Fri. Apr 16th, 2021

Credits: www.economictimes.indiatimes.com

No one knows exactly when, but the govenrment is expected to ban all “private” cryptocurrency in India and simultaneously announce a sovereign digital currency sometime “soon”. This despite numerous appeals from the industry, and a failed attempt by the Reserve Bank of India (RBI) at sneaking in a ban in 2018 by preventing banks from touching crypto. The Supreme Court ruled this ban was unconstitutional last March.

To understand the ongoing controversy over cryptocurrency in India, we need to examine how we got here.

2008: A paper titled ‘Bitcoin: A Peer to Peer Electronic Cash System’ is published by a pseudonymous developer by the name of Satoshi Nakamoto.

2010: The first sale of an item using Bitcoin takes place, with a customer swapping 10,000 Bitcoin for two pizzas. This attaches a cash value to the cryptocurrency for the first time.

2011: Other cryptocurrencies began to emerge, including Litecoin, Namecoin and Swiftcoin.

  • Bitcoin becomes embroiled in a controversy over claims it is being used on the dark web to pay for guns and drugs among quite a lot else.

2012-2017: Cryptocurrencies steadily gain traction. The price of Bitcoin shoots up from around $5 at the start of 2012 to almost $1,000 at the end of 2017.

  • This period also sees cryptocurrency exchanges mushroom in India, including Zebpay, Coinsecure, Unocoin, Koinex and Pocket Bits.
  • It is also almost perfectly bookended by two RBI press releases on cryptocurrencies. The first, dated December 24, 2013, says:
  1. Virtual currencies are not backed by a central bank.
  2. Their value isn’t underpinned by an asset and thus a matter of speculation.

The second, dated February 1, 2017 repeats these concerns.

  • It’s thus safe to assume that the crypto boom that followed 2016’s demonetisation was an unintended consequence of that particular experiment. The emphasis on digital payments led to a search for alternatives to traditional online banking and drove tech-savvy customers to cryptocurrency exchanges.

Oct-Nov 2017: Two PILs are filed in the Supreme Court, one asking it to ban buying and selling cryptocurrencies in India, the other asking for them to be regulated.

  • In November, the government forms a committee to study issues around virtual currencies and propose actions.

Dec 2017: The RBI and the Ministry of Finance issue statements on cryptocurrencies. The ministry compares them to ponzi schemes.

They issue more such statements but the status quo remains.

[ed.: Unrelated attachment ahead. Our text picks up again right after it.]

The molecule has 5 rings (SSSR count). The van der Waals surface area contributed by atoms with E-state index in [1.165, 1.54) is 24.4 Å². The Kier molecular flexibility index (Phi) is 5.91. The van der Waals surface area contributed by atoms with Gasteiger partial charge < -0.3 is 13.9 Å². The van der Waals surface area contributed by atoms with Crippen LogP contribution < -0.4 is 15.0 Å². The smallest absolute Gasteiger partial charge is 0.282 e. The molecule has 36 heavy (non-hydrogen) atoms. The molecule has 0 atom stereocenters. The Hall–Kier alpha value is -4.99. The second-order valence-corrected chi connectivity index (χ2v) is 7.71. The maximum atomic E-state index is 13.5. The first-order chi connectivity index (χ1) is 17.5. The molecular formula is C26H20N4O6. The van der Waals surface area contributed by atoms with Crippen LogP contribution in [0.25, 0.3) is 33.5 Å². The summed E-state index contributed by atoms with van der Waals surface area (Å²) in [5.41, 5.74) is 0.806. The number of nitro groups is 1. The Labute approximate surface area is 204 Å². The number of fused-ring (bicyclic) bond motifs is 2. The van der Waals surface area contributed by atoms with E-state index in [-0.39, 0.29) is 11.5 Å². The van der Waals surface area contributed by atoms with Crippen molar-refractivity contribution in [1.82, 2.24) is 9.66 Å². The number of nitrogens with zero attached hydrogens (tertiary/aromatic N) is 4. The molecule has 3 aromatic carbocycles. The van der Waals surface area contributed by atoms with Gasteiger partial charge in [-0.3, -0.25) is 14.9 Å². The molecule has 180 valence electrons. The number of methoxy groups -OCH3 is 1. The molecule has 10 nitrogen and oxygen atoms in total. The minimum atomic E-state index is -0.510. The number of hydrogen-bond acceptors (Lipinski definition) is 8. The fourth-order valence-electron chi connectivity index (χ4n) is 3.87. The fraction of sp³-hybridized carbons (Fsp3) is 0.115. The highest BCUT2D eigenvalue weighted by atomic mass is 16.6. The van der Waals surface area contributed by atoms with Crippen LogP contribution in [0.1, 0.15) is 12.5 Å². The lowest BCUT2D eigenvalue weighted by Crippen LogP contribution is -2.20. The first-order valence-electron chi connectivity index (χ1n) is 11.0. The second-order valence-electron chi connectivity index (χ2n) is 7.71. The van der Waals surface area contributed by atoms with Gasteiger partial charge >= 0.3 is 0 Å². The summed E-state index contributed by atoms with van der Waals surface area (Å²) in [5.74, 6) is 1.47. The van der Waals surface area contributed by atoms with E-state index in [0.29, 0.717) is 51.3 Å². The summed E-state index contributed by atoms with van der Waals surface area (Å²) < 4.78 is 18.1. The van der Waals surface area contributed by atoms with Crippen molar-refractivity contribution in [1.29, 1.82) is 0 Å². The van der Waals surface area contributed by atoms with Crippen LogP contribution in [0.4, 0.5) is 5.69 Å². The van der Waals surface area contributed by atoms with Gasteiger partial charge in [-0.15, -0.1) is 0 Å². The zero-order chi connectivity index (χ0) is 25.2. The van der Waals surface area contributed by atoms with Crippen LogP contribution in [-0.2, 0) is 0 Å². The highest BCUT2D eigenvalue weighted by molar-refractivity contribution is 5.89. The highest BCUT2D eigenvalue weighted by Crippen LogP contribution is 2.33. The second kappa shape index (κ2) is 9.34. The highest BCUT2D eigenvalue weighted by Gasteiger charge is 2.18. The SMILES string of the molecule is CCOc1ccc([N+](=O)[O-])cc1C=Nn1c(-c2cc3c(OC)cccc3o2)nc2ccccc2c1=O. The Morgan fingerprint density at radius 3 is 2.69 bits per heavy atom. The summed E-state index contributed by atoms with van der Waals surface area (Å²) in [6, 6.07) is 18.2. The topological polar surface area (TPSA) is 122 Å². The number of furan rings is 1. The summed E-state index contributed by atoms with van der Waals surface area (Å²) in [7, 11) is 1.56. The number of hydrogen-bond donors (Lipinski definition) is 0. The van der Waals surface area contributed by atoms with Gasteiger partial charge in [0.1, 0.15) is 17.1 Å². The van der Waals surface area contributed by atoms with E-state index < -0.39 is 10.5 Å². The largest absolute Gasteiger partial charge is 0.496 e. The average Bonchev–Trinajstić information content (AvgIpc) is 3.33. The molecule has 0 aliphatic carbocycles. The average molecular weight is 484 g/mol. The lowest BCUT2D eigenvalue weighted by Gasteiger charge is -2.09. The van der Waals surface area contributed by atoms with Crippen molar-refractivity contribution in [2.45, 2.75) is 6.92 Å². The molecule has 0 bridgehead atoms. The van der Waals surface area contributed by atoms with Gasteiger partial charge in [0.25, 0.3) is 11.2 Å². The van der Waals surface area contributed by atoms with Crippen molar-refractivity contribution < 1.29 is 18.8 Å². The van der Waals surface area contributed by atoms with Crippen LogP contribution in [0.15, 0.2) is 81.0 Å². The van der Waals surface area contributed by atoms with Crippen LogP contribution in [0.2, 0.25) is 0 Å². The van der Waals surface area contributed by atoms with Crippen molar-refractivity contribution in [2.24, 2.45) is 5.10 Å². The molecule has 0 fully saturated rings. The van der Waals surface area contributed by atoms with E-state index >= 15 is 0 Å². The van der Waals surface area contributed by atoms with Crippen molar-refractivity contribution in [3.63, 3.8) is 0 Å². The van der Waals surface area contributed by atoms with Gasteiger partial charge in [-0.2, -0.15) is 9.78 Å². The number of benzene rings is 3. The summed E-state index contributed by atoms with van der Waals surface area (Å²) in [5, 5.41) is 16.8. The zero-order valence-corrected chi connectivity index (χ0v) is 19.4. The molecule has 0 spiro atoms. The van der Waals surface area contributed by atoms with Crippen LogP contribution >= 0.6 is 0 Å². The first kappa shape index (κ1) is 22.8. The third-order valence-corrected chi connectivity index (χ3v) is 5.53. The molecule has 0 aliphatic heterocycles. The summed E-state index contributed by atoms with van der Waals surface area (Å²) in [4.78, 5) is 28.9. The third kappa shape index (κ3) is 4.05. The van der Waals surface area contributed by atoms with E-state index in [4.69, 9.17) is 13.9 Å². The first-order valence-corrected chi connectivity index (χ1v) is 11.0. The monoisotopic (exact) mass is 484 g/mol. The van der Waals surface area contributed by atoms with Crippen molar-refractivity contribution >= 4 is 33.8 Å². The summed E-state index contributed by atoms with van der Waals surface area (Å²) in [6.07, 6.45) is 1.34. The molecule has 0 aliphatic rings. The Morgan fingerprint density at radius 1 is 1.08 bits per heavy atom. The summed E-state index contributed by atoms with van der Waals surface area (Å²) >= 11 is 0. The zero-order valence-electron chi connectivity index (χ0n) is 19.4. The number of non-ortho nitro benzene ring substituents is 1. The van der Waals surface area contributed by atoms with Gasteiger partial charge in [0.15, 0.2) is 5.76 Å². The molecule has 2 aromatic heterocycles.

April 6, 2018: Suddenly, everything changes. The RBI issues a circular preventing commercial and co-operative banks, payments banks, small finance banks, NBFCs and payment system providers from:

  • Dealing in virtual currencies
  • Providing services to all entities which deal with them

Crypto exchanges, unable to access banking services in India, find their businesses crippled overnight. Trading volumes fall by 99% and by August 2018 about 95% of jobs vanish.

May 15, 2018: Faced with an existential threat, several exchanges filed a writ petition in the Supreme Court.

July 2019: The committee submits its report, recommending a ban on “private cryptocurrencies” in India.

March 4, 2020: Hope at last. The Supreme Court strikes down RBI’s banking ban on crypto, terming the April 6 circular unconstitutional. One of the SC’s reasons for overturning the ban is that cryptocurrencies are unregulated but not illegal in India. A decaying crypto market is jolted back to life.

  • Exchanges see a sharp increase in interest as the SC ruling coincides with a crypto boom. The price of Bitcoin jumps more than 700% between April 2020 and February 2021. However, rumours of an impending ban persist.

Jan 29, 2021: The government says it will introduce a bill to create a sovereign digital currency and simultaneously ban all private cryptocurrencies. The recently-revived industry realises it faces a second existential threat.

  • “The bill seeks to prohibit all private cryptocurrencies in India. However, it would allow certain exceptions to promote the underlying technology of cryptocurrency and its uses,” the government says.

We previously explained why the government’s categorising of cryptocurrencies as “public” (government-backed) or “private” (all others) is inaccurate and misleading.

What happens next?

Apprehensive of a blanket ban, crypto exchanges and investors are fearing an exodus of both talent and business from India, similar to what happened after the RBI’s 2018 ban.